Results of a Creative Colloquy Workshop

Results of a Creative Colloquy Workshop

Creative Colloquy has adapted well to the covid-19 shut-in lifestyle so many of us have found ourselves in this past year. They’ve hosted online readings, workshops and other gatherings. I’ve been participating in everyone I can schedule myself for, which is 100% more than I had been attending when the events were hosted at brick-and-mortar locations in Tacoma. Last night, the event was a workshop led by the new Tacoma Poet-Laureate Lydia K. Valentine. She led us through a series of activities meant to stimulate our poetic creativity on the theme of Poetry as Protest, as Proclamation, as Prayer.

First I want to say, her poetry is magic. A direct and honest magic that gets your attention and worms its way into your head and heart. She read pieces of her poetry and shared some other work to illustrate the ideas she wanted us to explore.

I do not call myself a poet. Poetry is not my main gig, not my comfort zone. That said, being around poets and slipping into the mindset of poetic expression often results in me writing some poetry. So it was last night. I wanted to share some of what resulted with you. These are rough, stream-of-the-moment pieces that I haven’t edited. I share them to show what can happen in these workshops and because I’m always a little tickled by anything poem-like I produce.

First prompt: write words and lines that relate to something going on with us lately; about a person, idea or other. I went with other. Some of what I wrote: maze shifting ground, path appearing then disappearing, feeling of grip failing, loss of stability, loss of certainty, sense of failure.

Next: take one word or phrase and build something off of it.

Shifting ground like a series of people movers

at right angles

constantly relocating

A path appears and disappears

a mirage

a dream

a lie

Can you guess what I was writing about? Maybe, maybe not. I was wrote that after a day of feeling frustrated at yet more change in the schedule of ‘school as it is right now’, the lack of clear schedule info for my kid, and the promise that it will be changing again in a couple of weeks. Of course, it could as easily be about life during the pandemic.

Myself and two others volunteered to read their pieces. Lydia lifted a line from each and asked us to choose one to do more work with. I struggled with this, though the line I chose ‘an electric guitar of a smile’ was very intriguing. I ended up writing a bunch of lines I mostly didn’t care for and these two which I thought were OK.

The warm bread mouthful of calm certainty

Uncertainty like an itch I can’t reach

I sense a theme, don’t you?

She read us a poem she’d written that has within it a section written in first person by a voice other than the one the poem initially starts with, and an embodiment of the subject of the poem. She invited us to write in the voice of that which we had been writing about.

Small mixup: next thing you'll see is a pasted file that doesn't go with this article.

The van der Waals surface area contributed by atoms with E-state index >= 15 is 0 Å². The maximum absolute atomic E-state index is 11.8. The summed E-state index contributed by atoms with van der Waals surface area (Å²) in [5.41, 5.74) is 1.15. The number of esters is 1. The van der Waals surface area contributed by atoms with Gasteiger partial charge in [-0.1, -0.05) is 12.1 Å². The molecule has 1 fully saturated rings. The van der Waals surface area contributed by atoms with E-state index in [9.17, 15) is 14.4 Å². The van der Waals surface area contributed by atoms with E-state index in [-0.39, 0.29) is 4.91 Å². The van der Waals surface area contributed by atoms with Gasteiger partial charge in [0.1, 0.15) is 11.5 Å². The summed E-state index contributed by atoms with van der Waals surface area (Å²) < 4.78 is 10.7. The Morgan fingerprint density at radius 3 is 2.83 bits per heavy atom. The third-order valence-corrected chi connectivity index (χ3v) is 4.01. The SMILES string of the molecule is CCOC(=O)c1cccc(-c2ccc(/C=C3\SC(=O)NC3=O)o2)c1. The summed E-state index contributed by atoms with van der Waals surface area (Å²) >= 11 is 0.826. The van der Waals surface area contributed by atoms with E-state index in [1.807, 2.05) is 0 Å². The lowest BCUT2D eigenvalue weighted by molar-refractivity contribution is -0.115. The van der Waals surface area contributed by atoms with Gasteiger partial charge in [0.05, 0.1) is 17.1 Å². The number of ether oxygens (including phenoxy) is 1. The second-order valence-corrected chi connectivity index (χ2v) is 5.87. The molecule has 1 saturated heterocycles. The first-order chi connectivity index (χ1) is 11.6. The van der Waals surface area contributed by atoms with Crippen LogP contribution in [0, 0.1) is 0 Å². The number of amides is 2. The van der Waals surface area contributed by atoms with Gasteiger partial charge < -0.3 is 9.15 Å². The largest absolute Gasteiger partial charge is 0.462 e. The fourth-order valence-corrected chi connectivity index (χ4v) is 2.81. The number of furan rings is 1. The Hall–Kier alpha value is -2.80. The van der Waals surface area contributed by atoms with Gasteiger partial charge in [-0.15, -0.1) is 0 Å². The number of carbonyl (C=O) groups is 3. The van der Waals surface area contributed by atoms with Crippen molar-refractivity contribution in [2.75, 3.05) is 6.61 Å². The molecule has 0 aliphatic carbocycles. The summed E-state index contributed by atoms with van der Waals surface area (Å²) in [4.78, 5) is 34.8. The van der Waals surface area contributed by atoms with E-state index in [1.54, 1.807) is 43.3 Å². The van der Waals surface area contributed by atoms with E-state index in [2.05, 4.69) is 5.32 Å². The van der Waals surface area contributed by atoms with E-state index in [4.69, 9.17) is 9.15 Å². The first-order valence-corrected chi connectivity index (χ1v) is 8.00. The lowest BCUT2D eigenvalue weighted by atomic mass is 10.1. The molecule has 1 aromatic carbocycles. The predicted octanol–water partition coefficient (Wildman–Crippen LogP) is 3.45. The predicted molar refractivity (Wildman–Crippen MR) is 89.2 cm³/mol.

you come at me

with accusations

blame me for

your frustration and fear

how is it my fault?

I am the only constant this world knows –

the stillness of continuous motion –

change

you can’t destroy me

you can only match my stride

put on your running shoes

Lydia shared a poem about carrying grief, and then asked us to write about carrying grief or difficulty or fear or…

What is it like to carry the burden

and weight of

grief fear death

helplessness

the continual deaths of Black people

My fingers have gone numb

I don’t put the box down

even if I can’t feel them

my fingers are locked in place

can’t let it go even if I wanted to

or maybe I could if my heart went

numb as well

If I didn’t feel the ache like a

phantom limb for each

loss

If I didn’t feel the heart-jolt

at losses that would bring

me to my knees if

they were my own

Better numb fingers still holding

than a numb heart no longer feelings

The next prompt was to write something using the words we started with “This is my protest, this is my proclamation, this is my prayer”. This is what I came up with:

No one should have to work to live

this is my proclamation

No one should have to prove worthiness for a full belly

this is my proclamation

No one should have to choose dying of hunger over dying of disease

this is my proclamation

No one should be denied life over something as trivial as money

this is my protest

Living is what we all deserve

this is my prayer

Food should easier to find than old pennies on the sidewalk, and just as free

this is my prayer

Shelter from the elements is a basic right and should not be capitalized

this is my prayer

The workshop was a wonderful way to spend part of my evening. If my recap has piqued your interest, please visit CreativeColloquy.com and see what else the group is doing and offering, including the Writer’s Workshop Series. This group is led and nourished by Jackie Cassella.

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